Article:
FDM trains women in graphics design

The Female Design Movement (FDM), founded by Omobolanle Arinke Banwo, who is a brand identity, motion graphics & UI/UX Designer, has engaged hundreds of women in graphics design.

The workshop, which was organised with the collaboration of the VAV Art Organisation, held at the MacArthur Building, University of Ibadan, Oyo State, featured the use of technology applications to create designs and participants were given certificates at the end of the session.

Banwo, who spoke on how she developed her passion for designing as far back as primary school, explained that “For me, design was the way I could express myself. In primary school, I used to draw, not just for myself but for my classmates as well, and my teacher would see their works and immediately know I was the one who did it. I didn’t attend any design school.”


Answering the question on how FDM came to life, Banwo stated that “The Female Design Movement began in March 2018. At the first class held in Lagos, when we released the registration forms online, within two weeks, more than 200 women had expressed interest. The notion that women are not interested in design is not true. For this particular design class in Ibadan, more than 100 women expressed interest to attend. We have plans to take this nationwide, as we have been invited to various states across the country. We are working on getting more funds, so that we can make more impact. We try to reach out to different organisations. We have had contributions from family members, friends and well-wishers. There are also organisations we partner with.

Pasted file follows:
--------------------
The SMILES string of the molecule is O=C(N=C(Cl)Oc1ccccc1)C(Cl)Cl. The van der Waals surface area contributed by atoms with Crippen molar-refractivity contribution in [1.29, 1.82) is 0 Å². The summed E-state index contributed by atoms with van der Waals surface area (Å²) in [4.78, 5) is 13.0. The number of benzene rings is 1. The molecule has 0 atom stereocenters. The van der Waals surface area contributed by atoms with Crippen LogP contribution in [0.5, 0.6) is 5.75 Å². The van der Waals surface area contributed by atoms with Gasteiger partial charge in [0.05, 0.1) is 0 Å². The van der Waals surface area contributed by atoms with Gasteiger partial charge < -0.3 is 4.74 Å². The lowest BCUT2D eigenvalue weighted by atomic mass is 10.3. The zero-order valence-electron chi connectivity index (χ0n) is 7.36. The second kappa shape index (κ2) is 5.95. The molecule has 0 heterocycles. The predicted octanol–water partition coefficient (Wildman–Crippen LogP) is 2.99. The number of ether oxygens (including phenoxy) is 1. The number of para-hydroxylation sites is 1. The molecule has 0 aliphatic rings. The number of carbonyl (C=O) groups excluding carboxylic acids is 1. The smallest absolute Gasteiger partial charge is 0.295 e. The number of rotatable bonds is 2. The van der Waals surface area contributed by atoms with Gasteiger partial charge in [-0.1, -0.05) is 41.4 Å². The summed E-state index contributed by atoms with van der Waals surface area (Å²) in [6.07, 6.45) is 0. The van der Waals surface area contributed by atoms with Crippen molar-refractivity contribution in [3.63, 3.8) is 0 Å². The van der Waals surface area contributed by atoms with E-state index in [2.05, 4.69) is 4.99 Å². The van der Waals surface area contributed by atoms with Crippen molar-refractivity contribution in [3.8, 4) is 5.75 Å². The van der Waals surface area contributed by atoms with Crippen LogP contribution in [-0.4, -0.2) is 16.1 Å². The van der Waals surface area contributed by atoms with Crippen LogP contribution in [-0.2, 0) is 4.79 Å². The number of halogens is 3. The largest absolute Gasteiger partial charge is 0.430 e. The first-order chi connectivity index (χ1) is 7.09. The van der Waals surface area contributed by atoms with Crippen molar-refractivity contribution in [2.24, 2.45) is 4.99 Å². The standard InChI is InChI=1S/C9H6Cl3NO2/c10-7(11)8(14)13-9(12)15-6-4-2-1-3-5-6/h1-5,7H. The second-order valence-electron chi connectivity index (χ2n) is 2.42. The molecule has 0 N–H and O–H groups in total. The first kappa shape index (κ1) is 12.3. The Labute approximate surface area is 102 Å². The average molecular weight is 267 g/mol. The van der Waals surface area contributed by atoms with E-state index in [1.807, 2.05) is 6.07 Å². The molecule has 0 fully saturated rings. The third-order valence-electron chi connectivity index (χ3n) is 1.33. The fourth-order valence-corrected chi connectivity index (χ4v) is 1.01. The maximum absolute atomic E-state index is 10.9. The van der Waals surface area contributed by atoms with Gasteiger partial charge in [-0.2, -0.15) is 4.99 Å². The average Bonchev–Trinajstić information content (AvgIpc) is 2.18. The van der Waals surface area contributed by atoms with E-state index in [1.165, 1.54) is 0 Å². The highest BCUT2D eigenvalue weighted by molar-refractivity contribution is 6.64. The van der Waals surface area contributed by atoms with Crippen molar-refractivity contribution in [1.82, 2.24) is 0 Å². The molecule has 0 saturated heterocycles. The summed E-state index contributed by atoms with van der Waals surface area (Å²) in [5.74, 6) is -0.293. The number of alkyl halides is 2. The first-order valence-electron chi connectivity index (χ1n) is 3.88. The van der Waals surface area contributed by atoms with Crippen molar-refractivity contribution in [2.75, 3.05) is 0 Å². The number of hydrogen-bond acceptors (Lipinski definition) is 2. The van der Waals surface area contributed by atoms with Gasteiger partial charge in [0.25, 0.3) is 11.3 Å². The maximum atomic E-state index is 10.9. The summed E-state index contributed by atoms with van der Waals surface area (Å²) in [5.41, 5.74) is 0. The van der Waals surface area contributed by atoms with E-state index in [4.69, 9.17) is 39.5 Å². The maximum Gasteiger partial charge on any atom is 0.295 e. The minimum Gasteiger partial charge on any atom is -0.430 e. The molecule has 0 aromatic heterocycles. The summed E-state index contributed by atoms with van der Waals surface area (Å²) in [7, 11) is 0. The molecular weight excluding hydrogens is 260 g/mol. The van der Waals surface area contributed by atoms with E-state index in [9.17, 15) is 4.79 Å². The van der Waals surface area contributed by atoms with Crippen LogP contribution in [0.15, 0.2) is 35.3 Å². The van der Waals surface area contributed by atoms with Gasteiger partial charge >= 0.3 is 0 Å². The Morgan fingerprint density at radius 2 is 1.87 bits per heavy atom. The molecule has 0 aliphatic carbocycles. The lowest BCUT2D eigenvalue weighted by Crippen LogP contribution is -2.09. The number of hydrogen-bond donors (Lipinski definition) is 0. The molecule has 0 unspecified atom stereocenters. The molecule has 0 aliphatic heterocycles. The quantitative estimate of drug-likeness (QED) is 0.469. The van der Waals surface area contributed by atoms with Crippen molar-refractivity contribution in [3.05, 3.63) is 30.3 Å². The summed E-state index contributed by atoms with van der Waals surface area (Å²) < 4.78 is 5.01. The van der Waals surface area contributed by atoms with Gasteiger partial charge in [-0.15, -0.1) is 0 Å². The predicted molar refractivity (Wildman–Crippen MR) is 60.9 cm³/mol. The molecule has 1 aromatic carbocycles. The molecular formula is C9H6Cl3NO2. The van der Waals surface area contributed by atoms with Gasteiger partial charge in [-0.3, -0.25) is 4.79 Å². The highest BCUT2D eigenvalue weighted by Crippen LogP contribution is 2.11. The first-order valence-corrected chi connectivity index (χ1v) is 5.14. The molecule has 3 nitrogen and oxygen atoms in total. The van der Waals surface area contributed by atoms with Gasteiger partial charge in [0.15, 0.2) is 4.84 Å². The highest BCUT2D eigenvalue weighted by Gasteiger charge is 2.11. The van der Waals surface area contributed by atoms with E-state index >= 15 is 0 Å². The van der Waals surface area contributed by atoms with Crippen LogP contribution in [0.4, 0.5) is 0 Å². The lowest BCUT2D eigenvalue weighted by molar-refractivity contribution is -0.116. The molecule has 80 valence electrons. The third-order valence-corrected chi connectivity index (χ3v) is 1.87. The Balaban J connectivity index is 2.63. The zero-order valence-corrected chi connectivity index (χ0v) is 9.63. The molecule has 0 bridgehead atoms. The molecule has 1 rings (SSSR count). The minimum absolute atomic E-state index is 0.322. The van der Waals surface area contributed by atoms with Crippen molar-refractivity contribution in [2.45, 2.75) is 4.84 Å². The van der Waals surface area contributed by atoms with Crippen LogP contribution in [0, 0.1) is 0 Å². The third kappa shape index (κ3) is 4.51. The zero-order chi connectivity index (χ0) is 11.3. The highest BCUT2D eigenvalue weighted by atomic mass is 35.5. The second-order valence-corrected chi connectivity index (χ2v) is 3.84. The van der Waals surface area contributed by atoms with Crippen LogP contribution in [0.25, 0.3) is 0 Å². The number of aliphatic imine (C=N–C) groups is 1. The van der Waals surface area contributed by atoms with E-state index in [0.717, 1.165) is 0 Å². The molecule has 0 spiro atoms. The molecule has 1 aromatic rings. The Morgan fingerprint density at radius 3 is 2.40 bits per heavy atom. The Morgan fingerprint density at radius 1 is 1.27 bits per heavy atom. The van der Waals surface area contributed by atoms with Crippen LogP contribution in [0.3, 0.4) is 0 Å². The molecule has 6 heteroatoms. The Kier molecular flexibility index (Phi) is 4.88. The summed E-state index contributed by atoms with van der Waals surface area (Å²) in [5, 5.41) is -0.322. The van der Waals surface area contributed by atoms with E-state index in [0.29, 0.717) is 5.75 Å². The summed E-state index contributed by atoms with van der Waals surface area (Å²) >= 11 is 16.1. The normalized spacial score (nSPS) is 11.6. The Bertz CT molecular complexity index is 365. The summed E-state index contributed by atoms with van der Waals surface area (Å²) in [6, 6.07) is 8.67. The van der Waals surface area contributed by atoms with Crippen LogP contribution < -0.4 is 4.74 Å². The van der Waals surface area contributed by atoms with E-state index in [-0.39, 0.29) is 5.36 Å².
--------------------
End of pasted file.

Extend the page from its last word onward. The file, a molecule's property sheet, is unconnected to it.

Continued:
“Participation so far has been amazing. So many people are interested. We are looking at having three more classes before the end of the year. There is a major one targeting around 500 to 1,000 women in August.”

On how the Nigerian environment has fared in graphics design, she said: “I can confidently say that there are graphics designers in Nigeria whose works stand out in their fields of expertise. We need more designers for apps, technology systems, and the like. I know we are getting there though.”

Speaking on the reason for the focus on the female audience, Banwo states that: “I want to encourage people to follow their passions. I have had women, who have children, call me to express interest in design. Design is not meant for men alone; women can design as well. The classes are free so that we can provide opportunities for many people to attend.

“In some developed countries, seeing women in graphics design is not uncommon. However, in Nigeria, when you see a tech company, there seems to be more men. There is the assumption that more women would rather embrace professions relating to fashion and beauty than technology, and that is a misconception. We have women in graphics design. Designing is not difficult. I’ll advise women to follow their dreams. The field is quite flexible and it is a great way to follow your passion. Any woman interested in design can design.”

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